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No. 40: Jul-Aug 1985

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Messengers of a "new physics"

In a "garage" off the road tunnel running deep under Mont Blanc sits a huge particle detector called Nusex. A second, complementary experiment resides 600 meters below the surface in a Minnesota mine. Both experiments are tuned to measure charged particles of very high energy, especially muons, which penetrate their high rocky ceilings with ease. These two arrays of buried detectors have both picked up fluxes of muons coming from the direction of Cygnus X-3

Now Cygnus X-3 is already classed as a remarkable object because it spews out pulses of X-rays and gamma-rays. It turns out that the muon fluxes arrive in phase with the pulses of gamma-rays and X-rays, and are thus definitely linked to Cygnus X-3. The problem here is that muons are electrically charged particles that would assuredly be thrown far off course by intergalactic magnetic fields if they originated at Cygnus X-3.

The muons, therefore, must be created by electrically neutral particles arriving at the earth's atmosphere from Cygnus X-3. Neutrons can be ruled out because they would decay in transit. X-ray photons and neutrinos have also been ruled out. The only alternative left seems to be some unknown neutral particle generated at Cygnus X-3. Cygnus X-3may be a huge particle accelerator which "may operate in a realm of physics inaccessible on Earth, and the high-energy muons may be the first messengers of that new physics."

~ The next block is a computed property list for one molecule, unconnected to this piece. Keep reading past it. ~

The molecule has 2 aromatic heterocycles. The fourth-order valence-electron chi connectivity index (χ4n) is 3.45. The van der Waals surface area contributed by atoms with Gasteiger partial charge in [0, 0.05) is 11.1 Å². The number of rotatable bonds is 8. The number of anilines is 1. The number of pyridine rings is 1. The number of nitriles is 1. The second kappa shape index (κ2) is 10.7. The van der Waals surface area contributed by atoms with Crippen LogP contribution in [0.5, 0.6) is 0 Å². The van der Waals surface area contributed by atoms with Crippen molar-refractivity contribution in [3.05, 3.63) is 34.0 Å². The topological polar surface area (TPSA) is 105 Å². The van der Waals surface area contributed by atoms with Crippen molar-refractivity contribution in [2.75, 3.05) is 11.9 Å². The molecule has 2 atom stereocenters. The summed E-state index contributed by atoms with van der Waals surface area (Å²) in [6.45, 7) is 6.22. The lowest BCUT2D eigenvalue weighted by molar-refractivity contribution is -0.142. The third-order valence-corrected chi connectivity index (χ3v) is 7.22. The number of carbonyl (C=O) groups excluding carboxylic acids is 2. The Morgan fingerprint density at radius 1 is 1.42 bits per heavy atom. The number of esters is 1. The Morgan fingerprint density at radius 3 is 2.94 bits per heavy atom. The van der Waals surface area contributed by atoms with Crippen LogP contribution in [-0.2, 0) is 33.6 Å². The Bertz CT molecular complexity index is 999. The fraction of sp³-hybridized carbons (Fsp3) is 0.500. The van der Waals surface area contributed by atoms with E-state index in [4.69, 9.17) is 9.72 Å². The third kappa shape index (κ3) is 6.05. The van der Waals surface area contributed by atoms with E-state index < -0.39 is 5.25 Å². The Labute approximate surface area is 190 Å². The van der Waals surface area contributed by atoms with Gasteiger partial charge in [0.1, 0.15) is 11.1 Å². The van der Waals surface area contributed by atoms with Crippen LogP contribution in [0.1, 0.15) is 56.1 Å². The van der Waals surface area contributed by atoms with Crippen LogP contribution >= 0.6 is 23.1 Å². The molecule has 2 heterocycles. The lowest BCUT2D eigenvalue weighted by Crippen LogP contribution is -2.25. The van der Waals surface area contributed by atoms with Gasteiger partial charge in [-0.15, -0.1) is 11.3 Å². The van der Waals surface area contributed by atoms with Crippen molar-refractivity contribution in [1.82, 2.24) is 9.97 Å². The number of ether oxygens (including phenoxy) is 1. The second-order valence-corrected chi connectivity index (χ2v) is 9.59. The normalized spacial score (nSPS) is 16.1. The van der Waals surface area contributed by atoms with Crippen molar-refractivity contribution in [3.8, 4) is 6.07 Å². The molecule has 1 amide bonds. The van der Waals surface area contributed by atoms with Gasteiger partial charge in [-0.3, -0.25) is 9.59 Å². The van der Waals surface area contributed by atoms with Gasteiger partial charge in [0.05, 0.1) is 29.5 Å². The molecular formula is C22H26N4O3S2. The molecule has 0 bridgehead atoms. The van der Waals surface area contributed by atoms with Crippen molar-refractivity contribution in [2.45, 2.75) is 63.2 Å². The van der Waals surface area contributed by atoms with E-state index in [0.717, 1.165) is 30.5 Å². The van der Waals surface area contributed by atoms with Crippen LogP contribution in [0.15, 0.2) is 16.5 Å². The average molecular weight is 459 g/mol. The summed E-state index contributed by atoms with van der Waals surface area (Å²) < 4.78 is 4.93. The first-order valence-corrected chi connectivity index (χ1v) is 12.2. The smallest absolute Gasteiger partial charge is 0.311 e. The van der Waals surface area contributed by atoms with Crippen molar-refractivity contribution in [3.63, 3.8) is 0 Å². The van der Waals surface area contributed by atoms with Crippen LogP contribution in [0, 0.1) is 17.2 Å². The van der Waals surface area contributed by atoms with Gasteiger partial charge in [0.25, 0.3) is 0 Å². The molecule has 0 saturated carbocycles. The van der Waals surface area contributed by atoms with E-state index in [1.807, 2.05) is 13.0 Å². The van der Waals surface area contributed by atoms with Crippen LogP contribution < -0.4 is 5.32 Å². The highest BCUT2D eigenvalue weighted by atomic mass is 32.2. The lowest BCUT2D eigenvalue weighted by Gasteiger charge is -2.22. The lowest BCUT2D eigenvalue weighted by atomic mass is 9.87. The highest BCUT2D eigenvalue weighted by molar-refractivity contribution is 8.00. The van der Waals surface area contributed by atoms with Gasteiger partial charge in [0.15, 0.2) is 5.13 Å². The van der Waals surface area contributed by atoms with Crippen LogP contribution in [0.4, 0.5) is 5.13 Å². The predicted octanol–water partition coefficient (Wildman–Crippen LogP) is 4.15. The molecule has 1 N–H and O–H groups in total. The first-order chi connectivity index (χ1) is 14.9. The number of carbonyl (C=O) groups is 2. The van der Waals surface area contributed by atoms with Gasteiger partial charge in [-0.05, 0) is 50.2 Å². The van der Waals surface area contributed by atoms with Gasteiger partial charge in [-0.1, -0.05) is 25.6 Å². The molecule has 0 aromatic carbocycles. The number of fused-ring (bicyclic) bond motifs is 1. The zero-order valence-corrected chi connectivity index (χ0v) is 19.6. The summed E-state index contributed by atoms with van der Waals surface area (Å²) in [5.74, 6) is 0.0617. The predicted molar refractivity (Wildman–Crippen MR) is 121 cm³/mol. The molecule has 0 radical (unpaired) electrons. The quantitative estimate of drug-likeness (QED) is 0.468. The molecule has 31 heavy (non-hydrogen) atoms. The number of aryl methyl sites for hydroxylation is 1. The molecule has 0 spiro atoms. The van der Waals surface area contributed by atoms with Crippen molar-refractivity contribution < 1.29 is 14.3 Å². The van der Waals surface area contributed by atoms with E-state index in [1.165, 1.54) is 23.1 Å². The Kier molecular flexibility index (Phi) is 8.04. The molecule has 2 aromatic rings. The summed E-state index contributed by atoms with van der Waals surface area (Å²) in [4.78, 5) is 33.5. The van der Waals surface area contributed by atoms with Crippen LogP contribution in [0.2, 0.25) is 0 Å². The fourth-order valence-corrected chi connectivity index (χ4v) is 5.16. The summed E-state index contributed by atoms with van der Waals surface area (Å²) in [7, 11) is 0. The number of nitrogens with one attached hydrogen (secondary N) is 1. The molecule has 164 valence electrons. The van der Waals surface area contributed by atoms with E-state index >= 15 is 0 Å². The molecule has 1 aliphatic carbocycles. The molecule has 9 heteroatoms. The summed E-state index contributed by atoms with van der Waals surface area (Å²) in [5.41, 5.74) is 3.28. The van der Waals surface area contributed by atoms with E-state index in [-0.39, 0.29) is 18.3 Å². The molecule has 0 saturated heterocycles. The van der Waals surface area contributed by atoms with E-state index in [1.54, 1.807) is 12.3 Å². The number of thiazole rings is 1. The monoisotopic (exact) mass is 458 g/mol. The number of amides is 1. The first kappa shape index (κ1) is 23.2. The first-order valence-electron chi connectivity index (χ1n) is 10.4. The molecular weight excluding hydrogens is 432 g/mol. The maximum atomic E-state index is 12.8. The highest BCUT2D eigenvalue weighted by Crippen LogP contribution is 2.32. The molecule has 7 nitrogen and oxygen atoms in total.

(Sutton, Christine; "Subatomic Particles from Space, "New Scientist, p. 18, May 23, 1985.)

From Science Frontiers #40, JUL-AUG 1985. 1985-2000 William R. Corliss

Science Frontiers Sourcebook Project Reviewed in:


  • "A sourcebook of unexplained phenomena is therefore a valuable addition to a collection of scientific literature. William R. Corliss has provided this in the past with his source books of scientific anomalies in several subjects, and now he has provided it for astronomy. He has done an excellent job of collecting and editing a large amount of material, taken in part from scientific journals and in part from scientific reporting in the popular or semi-scientific press." -- "The Mysterious Universe: A Handbook of Astronomical Anomalies", reviwed by Thomas Gold, Cornell University, in Icarus, vol.41, 1980

  • "An interesting, systematic presentation of unusual weather [..] This book is recommended for a general audience" --"Corliss, William R., Tornados, Dark Days, Anomalous Precipitation, and Related Weather Phenomena, Sourcebook Project, 1983.", revieweed in Choice, September 1983
  • "..the science is necessarily somewhat speculative, but Corliss's symthesis is based on reputable sources." -- "Corliss, William R. (Compiler). Lightning, Auroras, Nocturnal Lights, and Related Luminous Phenomena" reviwed by Joseph M. Moran, Univ. of Wisconsin in Science Books and Films, Sep/Oct 1983

  • "Before opening the book, I set certain standards that a volume which treads into dangerous grounds grounds like this must meet. The author scrupulously met, or even exceeded those standards. Each phenomenon is exhaustively documented, with references to scientific journals [..] and extensive quotations" -- "Book Review: The moon and planets: a catalog of astronomical anomalies", The Sourcebook Project, 1985., Corliss, W. R., Journal of the Royal Astronomical Society of Canada, Vol. 81, no. 1 (1987), p. 24., 02/1987